Earth Observation data comes from both space and here on the ground. As to the space side of the equation, this is done via satellites, such as Europe’s Copernicus Earth Observation Programme. But here on Earth, this data is gathered not only by trained professionals, but also by ‘citizen scientists’ who, collectively, contribute to citizen observatories. “Citizen observatories are community-driven initiatives that use a range of mobile and web-based applications to gather data on the local environment,” says Inian Moorthy, a researcher at the International Institute for Applied Systems Analysis (IIASA) in Austria. “Not only do citizen scientists play a key role in land use and land cover monitoring, the data they collect helps direct environmental decision making.” IIASA is the lead partner in the EU-funded LANDSENSE (A Citizen Observatory and Innovation Marketplace for Land Use and Land Cover Monitoring) project. The project is dedicated to creating both low-cost methods for acquiring high-quality in situ data and high-accuracy environmental monitoring products. “Positioned at the crossroads of Earth Observation and citizen science, LANDSENSE creates marketable solutions that represent a step change in environmental monitoring activities in Europe – and beyond,” adds Moorthy.
Monitoring critical bird habitats
The project organised demonstration pilots in Vienna, Toulouse, Amsterdam, Indonesia, Serbia and Spain. For example, together with BirdLife International, LANDSENSE developed Natura Alert, an application for reporting threats to key bird habitats. Using the application, citizen scientists can report on the state of some of the world’s most vulnerable Important Bird and Biodiversity Areas (IBAs), Key Biodiversity Areas (KBAs) and Natura 2000 sites. The application was recently used to monitor critical habitats on the Indonesian island of Flores. The BirdLife partner in Indonesia used Natura Alert to take pictures and capture timely and geolocated information about forest change. This data is then used to validate alerts derived from the analysis of satellite images. “Such information is incredibly valuable for uncovering threats to forest ecosystems in an automated way,” says Sofia Capellan from BirdLife International. BirdLife is currently working across 469 IBAs in Spain and aims to scale the app to Greece and the Netherlands. All the collected data will be used to produce regional and global site monitoring assessments. These will be made available to researchers and practitioners around the globe, as well as private sector institutions and stakeholders who want to use high-quality data to make better decisions. “By combining Earth Observation with our network of volunteers on the ground, Natura Alert has the potential to revolutionise the way we monitor threats to biodiversity and prevent further habitat loss,” adds Capellan. “LANDSENSE gave us the opportunity to experience this potential first-hand.”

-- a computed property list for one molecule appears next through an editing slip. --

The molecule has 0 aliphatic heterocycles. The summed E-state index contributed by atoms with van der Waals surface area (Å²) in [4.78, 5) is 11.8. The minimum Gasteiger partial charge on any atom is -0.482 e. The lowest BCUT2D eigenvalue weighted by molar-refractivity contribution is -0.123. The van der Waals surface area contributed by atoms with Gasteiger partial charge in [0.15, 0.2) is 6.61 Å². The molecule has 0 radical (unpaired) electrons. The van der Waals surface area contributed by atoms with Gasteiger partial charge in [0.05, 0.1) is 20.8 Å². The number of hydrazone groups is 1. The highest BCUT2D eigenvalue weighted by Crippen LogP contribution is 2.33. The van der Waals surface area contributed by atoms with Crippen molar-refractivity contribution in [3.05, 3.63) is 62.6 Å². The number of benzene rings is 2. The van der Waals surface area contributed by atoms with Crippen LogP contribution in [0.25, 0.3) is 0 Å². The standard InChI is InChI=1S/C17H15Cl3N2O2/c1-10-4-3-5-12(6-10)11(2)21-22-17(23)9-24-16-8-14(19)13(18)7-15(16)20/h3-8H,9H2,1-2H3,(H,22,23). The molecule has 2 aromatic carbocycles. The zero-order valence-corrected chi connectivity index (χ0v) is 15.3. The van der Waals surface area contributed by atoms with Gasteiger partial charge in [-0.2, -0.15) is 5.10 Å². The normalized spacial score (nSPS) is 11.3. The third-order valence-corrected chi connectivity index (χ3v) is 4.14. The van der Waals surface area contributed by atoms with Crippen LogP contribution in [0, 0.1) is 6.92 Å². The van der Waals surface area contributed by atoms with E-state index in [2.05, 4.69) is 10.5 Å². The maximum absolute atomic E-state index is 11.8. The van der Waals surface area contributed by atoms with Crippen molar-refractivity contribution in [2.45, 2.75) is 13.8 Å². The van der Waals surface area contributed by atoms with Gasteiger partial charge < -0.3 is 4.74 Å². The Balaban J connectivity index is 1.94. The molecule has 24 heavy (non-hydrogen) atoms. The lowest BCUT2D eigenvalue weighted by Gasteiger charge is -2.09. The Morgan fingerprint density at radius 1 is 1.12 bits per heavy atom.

Integrating crowdsourced information
In France, LANDSENSE worked with the French National Institute of Geographic and Forest Information (IGN) to develop a solution that enables users to help update the agency’s authoritative land use/land cover database. Called Paysages, this application integrates crowdsourced information with Earth Observation-based data. “Traditionally, changes to mining, construction and agricultural sites would only be picked up by professional surveys, which are expensive and are thus not carried out very frequently,” says Ana-Maria Olteanu-Raimond from IGN. “By combining both Earth Observation and crowdsourced information, Paysages helps us collect useful information for updating our authoritative database and makes our job easier.” Olteanu-Raimond says that IGN is currently upgrading Paysages based on feedback gained during the LANDSENSE pilot.
LANDSENSE, Earth Observation, environmental monitoring, Copernicus, citizen observatories, land use, BirdLife International, Important Bird and Biodiversity Areas, IBAs, Natura 2000, biodiversity